Dial up the pressure with Wolfgang Puck's new oven
I'm Ry Crist for CNET, and today we're taking a look at the Wolfgang Puck Pressure Oven.
This is $249 counter-top appliance that combines the capabilities of a pressure cooker with the convenience and versatility of a counter-top toaster oven.
So, this is a pretty powerful machine.
A lot of energy goes into making your food when you use this thing.
It's gonna use the pressure that escapes your food as you heat it and trap it inside the way pressure cooker does
to speed up cooking time and infuse flavor and moisture into your meal.
I spoke with Chef Puck over Skype earlier this week to talk about his oven.
Here's some of what he had to say.
-I started like 34 years ago.
I said, wouldn't it be great if somebody could help me develop an oven more for the restaurant first where you could roast, for example, a chicken.
Everybody in the restaurant says that I want a great roasted chicken and people talk about it like it's the second time.
Then they said, "You know what, this is perfect for the home use."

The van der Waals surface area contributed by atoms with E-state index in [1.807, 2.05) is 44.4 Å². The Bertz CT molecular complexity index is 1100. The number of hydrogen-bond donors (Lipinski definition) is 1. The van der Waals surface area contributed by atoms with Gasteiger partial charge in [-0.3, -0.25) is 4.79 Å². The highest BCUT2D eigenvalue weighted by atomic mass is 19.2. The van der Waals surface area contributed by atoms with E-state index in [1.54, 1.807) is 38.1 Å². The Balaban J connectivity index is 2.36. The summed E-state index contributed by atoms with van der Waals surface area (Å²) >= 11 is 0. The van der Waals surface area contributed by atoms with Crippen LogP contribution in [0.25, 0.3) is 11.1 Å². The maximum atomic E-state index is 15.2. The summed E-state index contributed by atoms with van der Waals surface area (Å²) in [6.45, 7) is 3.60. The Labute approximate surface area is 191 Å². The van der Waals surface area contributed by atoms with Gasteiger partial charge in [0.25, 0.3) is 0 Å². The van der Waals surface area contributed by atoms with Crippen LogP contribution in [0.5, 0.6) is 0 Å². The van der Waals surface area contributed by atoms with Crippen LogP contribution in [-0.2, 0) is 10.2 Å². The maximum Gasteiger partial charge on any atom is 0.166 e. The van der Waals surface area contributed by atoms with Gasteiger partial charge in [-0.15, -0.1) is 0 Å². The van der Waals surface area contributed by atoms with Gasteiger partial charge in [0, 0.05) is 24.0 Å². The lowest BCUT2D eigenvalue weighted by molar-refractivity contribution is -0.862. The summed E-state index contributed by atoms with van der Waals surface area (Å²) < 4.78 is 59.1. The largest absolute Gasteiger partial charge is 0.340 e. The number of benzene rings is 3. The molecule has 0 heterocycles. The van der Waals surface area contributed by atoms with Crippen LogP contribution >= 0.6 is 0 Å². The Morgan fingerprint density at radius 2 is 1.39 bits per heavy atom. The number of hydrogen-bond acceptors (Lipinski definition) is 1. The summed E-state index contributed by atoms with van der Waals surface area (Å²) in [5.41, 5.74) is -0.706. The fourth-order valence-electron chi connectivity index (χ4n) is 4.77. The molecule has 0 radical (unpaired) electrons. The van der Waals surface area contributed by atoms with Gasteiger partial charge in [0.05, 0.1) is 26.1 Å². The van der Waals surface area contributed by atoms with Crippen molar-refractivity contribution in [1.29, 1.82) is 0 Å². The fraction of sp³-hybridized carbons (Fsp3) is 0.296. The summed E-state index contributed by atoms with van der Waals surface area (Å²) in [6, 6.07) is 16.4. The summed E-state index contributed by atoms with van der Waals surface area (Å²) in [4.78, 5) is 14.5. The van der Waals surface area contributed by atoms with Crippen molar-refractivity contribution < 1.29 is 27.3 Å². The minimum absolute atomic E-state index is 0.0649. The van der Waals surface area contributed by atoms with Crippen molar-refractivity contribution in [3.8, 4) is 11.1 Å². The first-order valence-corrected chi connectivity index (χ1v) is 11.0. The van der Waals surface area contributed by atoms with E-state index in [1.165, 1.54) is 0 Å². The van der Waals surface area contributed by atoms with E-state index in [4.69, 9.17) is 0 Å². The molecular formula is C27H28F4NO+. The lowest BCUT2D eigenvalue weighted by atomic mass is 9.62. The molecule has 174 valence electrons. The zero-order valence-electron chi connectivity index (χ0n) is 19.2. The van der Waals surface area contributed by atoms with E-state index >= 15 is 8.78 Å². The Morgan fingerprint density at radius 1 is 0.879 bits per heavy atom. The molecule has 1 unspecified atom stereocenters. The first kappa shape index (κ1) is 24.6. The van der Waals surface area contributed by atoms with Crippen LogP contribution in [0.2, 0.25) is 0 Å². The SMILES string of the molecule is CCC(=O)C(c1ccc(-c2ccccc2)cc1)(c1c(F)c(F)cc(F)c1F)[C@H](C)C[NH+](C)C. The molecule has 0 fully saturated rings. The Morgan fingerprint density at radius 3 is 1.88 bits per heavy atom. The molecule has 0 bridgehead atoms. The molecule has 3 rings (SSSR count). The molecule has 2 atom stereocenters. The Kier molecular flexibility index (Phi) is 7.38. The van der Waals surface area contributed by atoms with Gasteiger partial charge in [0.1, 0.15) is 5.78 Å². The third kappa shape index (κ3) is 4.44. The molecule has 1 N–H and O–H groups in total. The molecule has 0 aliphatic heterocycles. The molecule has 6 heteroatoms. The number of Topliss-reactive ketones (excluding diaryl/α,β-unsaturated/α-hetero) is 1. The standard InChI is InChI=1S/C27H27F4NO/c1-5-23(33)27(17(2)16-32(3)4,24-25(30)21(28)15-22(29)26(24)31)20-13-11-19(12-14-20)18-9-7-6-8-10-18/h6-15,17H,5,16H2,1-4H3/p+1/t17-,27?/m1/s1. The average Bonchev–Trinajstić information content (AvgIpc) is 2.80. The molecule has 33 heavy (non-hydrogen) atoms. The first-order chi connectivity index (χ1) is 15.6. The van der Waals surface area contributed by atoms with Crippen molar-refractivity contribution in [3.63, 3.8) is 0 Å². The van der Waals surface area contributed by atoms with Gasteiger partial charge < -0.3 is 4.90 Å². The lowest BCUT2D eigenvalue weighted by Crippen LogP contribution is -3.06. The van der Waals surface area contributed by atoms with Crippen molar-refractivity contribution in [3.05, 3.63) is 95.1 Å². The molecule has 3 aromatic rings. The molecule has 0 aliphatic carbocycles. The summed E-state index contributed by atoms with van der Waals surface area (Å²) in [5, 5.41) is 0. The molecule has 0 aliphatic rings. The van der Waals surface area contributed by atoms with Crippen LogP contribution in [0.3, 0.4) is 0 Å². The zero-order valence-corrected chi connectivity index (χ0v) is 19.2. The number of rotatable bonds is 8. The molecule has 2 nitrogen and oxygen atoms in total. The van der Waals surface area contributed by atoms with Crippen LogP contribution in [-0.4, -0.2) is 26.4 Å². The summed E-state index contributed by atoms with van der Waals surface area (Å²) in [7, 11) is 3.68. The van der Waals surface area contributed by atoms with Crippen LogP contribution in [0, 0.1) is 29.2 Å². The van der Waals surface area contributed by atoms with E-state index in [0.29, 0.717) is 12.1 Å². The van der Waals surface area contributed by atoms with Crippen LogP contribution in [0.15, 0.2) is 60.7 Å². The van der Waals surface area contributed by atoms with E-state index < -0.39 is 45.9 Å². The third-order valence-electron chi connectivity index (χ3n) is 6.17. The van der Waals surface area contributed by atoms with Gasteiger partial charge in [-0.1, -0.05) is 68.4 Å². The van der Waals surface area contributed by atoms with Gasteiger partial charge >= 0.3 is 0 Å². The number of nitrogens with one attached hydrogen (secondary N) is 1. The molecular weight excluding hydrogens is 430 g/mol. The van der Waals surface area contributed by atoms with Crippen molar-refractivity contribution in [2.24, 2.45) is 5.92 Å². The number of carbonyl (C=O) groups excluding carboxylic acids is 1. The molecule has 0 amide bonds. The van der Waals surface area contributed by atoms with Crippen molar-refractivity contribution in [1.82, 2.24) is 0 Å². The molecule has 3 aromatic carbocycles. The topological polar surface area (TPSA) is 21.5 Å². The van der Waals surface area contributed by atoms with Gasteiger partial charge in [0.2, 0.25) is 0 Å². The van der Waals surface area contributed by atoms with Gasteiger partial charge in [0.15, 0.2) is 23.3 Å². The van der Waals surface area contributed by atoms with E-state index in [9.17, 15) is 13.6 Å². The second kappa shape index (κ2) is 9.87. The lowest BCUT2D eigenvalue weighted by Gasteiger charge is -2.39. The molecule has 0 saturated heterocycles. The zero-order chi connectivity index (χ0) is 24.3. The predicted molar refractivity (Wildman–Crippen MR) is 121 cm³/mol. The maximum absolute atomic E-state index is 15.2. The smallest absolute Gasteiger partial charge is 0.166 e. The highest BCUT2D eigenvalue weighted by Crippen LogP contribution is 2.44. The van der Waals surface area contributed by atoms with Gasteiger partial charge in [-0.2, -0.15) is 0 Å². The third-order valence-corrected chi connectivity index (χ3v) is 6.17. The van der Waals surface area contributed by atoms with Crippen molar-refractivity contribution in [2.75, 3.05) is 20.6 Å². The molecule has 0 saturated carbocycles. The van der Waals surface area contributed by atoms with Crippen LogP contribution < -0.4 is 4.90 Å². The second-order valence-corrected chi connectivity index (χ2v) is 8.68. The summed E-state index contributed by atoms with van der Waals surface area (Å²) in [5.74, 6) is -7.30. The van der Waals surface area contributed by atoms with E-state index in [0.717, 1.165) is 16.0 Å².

-Let me show you how this thing
You're gonna press this button down here to open the door sort of like a microwave.
You put your food in, set the temperature and the time and cook normally if you want.
But if you want to pressure cook your food, you'll also need to set this vent to the sealed position and then seal the oven with this lever here.
When you're finished pressure cooking and you wanna take your food out, you'll need to vent the machine first, so you'll do that by switching the gasket over to vent mode letting all that heat that's built up escape and then you'll unseal it, open it, take it out, it'll be fine.
But if you don't do that, you risk scalding yourself.
So, there is a little bit of extra care involved with using this machine.
Now this oven claims that it cook a 14-pound turkey in under an hour in the pressure cooking mode.
We can't wait to try that out in our test kitchen and when we publish that for review in the coming weeks, we'll make sure to let you know how it does.
For CNET, I'm Ry Crist.